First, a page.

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Scholar Highlights for Week Ending February 3, 2012

February 6, 2012

Shekiaya:

First, I have to mention that the weeks are going by fairly quickly. I have not gone on as many “excursions” as I would have liked, but there is still time. Just recently, I signed up for an Olympic trial for swimming in March at Olympic park with Arcadia. So even though I won’t be able to see the Olympics, I will at least see the inside of the stadium. This past weekend at China Town was an experience, mostly because we had the chance to explore China Town (aka London’s Time Square). We somehow managed to miss the speeches, the fireworks and some of the dancers. I think we were so thrilled with the area that we just went wherever we liked. While this day trip was not as successful as I anticipated, research has been going pretty well.

At this stage, I have done a generous amount of C++ coding and exploring of the Internet to get a better handle on group theory. To become familiar with the characteristics of the upper half plane of the complex field, I ran the C++ programs I wrote a few times and collected data to see trends in the results. Using C++ in this way has really helped to sharpen my coding skills, so I am excited about that. Still, I have not had much time to gather references and do much reading on my own. Following this procedure, in order to become more familiar with free groups, the elements of the group, and the index, I have rented a few books from the school library. I plan to complete a large amount of the research paper by the end of next week with the help of the books I have borrowed.

At the beginning of this process I was very uncertain how things would go, but I am becoming more comfortable with the topic and what is expected of me, so I am optimistic about the outcome. In actuality, I think I am doing a better job of getting a handle on the academic atmosphere than the social one.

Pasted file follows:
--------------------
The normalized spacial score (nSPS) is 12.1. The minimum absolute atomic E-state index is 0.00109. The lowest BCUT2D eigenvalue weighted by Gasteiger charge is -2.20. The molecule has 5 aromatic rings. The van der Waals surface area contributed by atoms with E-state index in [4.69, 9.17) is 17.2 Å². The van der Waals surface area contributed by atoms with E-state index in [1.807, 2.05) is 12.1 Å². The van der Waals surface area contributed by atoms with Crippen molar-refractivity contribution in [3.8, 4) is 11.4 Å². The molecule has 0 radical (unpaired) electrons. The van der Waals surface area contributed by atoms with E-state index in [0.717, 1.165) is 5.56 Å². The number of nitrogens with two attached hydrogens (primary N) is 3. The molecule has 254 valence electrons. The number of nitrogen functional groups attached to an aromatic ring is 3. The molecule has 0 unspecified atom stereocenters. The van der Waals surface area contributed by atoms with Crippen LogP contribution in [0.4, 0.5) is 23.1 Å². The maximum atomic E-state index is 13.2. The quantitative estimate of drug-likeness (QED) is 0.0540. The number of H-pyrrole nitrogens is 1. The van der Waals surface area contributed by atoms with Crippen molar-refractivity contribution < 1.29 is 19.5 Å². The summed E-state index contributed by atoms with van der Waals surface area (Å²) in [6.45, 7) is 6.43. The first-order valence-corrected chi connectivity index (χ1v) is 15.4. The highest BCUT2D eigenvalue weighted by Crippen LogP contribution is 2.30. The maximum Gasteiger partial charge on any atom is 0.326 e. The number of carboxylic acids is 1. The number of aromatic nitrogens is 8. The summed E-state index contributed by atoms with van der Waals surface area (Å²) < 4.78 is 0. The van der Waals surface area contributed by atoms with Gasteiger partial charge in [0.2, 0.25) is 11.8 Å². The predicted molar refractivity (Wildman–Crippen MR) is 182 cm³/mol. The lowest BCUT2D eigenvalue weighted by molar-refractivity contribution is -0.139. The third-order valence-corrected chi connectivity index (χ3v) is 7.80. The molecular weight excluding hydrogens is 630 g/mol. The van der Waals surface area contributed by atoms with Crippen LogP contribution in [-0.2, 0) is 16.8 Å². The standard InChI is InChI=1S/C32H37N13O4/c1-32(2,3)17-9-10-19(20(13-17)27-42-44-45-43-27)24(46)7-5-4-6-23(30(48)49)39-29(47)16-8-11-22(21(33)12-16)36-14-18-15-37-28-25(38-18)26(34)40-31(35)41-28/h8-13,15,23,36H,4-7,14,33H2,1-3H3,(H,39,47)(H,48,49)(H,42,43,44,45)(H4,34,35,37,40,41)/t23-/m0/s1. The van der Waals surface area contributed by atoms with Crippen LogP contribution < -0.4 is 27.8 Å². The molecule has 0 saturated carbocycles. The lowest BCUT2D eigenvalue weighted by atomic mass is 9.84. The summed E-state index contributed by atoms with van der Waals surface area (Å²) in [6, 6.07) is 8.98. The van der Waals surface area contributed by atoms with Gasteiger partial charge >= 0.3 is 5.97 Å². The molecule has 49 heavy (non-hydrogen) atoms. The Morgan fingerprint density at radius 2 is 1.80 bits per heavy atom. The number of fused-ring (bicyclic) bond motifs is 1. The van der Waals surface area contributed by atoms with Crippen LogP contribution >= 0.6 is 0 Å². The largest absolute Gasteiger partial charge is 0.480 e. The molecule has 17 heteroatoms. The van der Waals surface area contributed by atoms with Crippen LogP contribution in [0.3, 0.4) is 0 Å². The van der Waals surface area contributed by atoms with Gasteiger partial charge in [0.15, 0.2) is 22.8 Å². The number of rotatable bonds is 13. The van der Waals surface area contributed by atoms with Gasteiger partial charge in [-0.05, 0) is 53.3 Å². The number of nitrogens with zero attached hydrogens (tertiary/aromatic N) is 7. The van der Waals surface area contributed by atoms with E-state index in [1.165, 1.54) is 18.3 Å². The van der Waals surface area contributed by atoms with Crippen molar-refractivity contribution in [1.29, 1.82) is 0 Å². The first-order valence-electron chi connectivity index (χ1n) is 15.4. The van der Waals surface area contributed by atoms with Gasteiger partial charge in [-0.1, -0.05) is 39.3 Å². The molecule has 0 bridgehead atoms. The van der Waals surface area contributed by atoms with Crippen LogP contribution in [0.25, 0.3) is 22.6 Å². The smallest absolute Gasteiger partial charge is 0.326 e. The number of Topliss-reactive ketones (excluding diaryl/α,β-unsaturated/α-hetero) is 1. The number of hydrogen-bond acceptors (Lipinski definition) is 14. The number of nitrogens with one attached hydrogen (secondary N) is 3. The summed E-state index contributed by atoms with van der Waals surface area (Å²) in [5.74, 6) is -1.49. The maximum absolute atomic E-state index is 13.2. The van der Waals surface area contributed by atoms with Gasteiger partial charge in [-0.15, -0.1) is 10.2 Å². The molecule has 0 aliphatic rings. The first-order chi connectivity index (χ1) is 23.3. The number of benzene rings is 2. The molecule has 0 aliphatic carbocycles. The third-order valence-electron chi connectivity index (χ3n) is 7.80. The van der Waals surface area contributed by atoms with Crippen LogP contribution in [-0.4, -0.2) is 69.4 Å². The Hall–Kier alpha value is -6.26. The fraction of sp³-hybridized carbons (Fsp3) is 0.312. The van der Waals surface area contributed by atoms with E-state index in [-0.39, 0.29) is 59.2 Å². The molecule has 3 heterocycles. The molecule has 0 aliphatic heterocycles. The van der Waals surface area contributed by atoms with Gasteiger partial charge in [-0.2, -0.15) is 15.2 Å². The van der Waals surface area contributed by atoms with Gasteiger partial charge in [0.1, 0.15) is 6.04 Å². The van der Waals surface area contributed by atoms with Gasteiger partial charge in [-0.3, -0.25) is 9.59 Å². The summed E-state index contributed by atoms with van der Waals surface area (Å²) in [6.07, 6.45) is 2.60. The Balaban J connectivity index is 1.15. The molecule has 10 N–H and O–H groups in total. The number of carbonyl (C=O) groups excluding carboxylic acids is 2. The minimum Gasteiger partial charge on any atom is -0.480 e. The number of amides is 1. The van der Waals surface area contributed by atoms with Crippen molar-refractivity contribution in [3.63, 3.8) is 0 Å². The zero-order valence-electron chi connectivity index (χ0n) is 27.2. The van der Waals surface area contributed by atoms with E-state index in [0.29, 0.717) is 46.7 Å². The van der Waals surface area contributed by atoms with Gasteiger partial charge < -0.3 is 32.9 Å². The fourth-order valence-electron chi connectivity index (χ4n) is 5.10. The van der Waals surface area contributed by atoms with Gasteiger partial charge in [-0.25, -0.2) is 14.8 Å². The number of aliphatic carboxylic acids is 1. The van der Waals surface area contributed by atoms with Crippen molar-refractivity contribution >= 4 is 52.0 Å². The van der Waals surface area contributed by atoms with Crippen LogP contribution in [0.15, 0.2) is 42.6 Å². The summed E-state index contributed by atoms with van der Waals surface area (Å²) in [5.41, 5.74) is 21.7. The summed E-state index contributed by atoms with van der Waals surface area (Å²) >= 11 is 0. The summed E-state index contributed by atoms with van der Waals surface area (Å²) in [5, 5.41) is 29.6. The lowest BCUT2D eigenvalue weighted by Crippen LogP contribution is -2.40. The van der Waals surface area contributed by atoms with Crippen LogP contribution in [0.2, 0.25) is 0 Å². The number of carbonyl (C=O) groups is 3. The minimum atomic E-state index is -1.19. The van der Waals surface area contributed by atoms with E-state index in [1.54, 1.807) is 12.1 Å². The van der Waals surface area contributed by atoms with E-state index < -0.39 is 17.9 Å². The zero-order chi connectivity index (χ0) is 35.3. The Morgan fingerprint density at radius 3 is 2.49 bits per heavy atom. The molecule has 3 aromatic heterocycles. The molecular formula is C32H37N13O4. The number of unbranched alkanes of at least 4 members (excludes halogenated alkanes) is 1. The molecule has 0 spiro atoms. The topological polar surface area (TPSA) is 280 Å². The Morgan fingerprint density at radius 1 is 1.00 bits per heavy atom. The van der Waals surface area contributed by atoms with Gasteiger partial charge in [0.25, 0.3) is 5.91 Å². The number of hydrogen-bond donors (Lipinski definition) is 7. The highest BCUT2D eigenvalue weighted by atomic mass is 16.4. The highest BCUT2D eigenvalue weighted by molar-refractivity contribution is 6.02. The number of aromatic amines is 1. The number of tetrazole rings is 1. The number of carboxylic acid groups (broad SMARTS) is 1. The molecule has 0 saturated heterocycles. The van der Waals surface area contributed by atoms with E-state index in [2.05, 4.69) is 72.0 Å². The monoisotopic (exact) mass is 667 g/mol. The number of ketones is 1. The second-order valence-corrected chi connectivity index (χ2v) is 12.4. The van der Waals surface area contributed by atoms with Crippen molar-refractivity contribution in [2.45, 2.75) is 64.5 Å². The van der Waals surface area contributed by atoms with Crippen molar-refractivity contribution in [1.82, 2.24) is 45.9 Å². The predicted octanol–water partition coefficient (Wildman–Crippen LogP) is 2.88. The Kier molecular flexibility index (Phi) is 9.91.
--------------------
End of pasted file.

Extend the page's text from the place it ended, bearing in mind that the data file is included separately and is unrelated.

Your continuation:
Even though this is an English speaking country, the accents are sometimes so thick that I can’t make out what the person is saying even though they are speaking the same language! (Which reaffirms my choice to travel to an English speaking country. I can’t imagine the issues I would have had otherwise). At this point though, I’ve learned I just need to put in about 25% more effort to listen carefully than I normally would so that I don’t miss anything.

Regardless of the “language barrier”, I have gotten fairly comfortable here. My mother does not encourage this as this can have negative affects on my safety, but I have to say that is a compliment for the area that I became very comfortable very quickly. I expected to like the area in which my university is placed, but I did not expect for it to feel home-like by February. Even though being here is hectic because of research, modules, and wanting to see the city, I have had time to reflect a bit about my experience here.

I tend to despise a lot of things most people focus on in the US, and unfortunately, my views on those things have not changed. However, what I have realized is that there are truly more similarities than differences between the states and the UK. It’s becoming increasingly difficult to generalize the United States or to generalize the UK. It is clear that drivers in the UK have their steering wheel on the “wrong” side of the car, but things begin to break down as you try and create a general view of people in either location. I think that’s been the best part about being here. Every single day I see someone and think, “Oh wow, they look just like ‘so-and-so’!” so I’m reminded that even though we’re separated by physical distance, we are all here on the same earth together; Sharing the same water, the same food, the same resources.

 

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